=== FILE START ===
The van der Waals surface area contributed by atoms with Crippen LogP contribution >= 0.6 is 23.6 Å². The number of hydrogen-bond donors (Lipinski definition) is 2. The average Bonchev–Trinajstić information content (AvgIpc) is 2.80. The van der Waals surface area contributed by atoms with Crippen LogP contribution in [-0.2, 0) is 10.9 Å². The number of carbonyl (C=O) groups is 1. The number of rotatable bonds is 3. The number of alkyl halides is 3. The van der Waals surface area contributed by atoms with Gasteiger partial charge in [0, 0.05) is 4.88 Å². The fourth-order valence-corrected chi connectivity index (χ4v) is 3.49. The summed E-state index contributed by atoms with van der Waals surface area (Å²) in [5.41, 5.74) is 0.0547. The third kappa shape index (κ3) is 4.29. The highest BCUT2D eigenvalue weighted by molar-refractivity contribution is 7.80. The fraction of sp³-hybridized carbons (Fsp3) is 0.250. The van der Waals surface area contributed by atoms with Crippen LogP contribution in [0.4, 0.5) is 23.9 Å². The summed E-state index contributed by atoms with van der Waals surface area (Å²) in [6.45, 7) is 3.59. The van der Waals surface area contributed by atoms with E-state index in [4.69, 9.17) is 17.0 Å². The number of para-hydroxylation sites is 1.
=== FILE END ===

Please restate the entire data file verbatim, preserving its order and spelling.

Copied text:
The van der Waals surface area contributed by atoms with Crippen LogP contribution >= 0.6 is 23.6 Å². The number of hydrogen-bond donors (Lipinski definition) is 2. The average Bonchev–Trinajstić information content (AvgIpc) is 2.80. The van der Waals surface area contributed by atoms with Crippen LogP contribution in [-0.2, 0) is 10.9 Å². The number of carbonyl (C=O) groups is 1. The number of rotatable bonds is 3. The number of alkyl halides is 3. The van der Waals surface area contributed by atoms with Gasteiger partial charge in [0, 0.05) is 4.88 Å². The fourth-order valence-corrected chi connectivity index (χ4v) is 3.49. The summed E-state index contributed by atoms with van der Waals surface area (Å²) in [5.41, 5.74) is 0.0547. The third kappa shape index (κ3) is 4.29. The highest BCUT2D eigenvalue weighted by molar-refractivity contribution is 7.80. The fraction of sp³-hybridized carbons (Fsp3) is 0.250. The van der Waals surface area contributed by atoms with Crippen LogP contribution in [0.4, 0.5) is 23.9 Å². The summed E-state index contributed by atoms with van der Waals surface area (Å²) in [6.45, 7) is 3.59. The van der Waals surface area contributed by atoms with E-state index in [4.69, 9.17) is 17.0 Å². The number of para-hydroxylation sites is 1.